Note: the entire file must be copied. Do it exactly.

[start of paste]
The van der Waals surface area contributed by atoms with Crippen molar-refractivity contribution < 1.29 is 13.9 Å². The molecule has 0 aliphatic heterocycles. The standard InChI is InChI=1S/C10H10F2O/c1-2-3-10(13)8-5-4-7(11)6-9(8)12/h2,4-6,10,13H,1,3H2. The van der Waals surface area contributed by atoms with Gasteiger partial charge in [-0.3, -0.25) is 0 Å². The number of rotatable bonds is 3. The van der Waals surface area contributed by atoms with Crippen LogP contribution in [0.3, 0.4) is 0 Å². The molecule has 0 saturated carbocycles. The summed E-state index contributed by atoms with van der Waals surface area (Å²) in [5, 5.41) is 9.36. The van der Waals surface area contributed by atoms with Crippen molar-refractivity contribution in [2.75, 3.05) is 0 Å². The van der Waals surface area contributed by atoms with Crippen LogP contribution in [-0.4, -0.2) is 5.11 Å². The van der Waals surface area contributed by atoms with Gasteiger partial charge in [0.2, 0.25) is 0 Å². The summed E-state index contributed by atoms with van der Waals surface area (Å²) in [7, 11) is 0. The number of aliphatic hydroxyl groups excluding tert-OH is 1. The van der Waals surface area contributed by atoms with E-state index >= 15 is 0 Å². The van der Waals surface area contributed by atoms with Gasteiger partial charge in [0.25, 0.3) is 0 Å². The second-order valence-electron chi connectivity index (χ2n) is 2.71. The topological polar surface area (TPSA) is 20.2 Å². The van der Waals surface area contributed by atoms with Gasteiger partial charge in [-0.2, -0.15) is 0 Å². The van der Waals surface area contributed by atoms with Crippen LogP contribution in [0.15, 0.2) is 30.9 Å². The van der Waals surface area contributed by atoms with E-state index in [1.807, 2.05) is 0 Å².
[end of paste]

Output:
The van der Waals surface area contributed by atoms with Crippen molar-refractivity contribution < 1.29 is 13.9 Å². The molecule has 0 aliphatic heterocycles. The standard InChI is InChI=1S/C10H10F2O/c1-2-3-10(13)8-5-4-7(11)6-9(8)12/h2,4-6,10,13H,1,3H2. The van der Waals surface area contributed by atoms with Gasteiger partial charge in [-0.3, -0.25) is 0 Å². The number of rotatable bonds is 3. The van der Waals surface area contributed by atoms with Crippen LogP contribution in [0.3, 0.4) is 0 Å². The molecule has 0 saturated carbocycles. The summed E-state index contributed by atoms with van der Waals surface area (Å²) in [5, 5.41) is 9.36. The van der Waals surface area contributed by atoms with Crippen molar-refractivity contribution in [2.75, 3.05) is 0 Å². The van der Waals surface area contributed by atoms with Crippen LogP contribution in [-0.4, -0.2) is 5.11 Å². The van der Waals surface area contributed by atoms with Gasteiger partial charge in [0.2, 0.25) is 0 Å². The summed E-state index contributed by atoms with van der Waals surface area (Å²) in [7, 11) is 0. The number of aliphatic hydroxyl groups excluding tert-OH is 1. The van der Waals surface area contributed by atoms with E-state index >= 15 is 0 Å². The van der Waals surface area contributed by atoms with Gasteiger partial charge in [0.25, 0.3) is 0 Å². The second-order valence-electron chi connectivity index (χ2n) is 2.71. The topological polar surface area (TPSA) is 20.2 Å². The van der Waals surface area contributed by atoms with Gasteiger partial charge in [-0.2, -0.15) is 0 Å². The van der Waals surface area contributed by atoms with Crippen LogP contribution in [0.15, 0.2) is 30.9 Å². The van der Waals surface area contributed by atoms with E-state index in [1.807, 2.05) is 0 Å².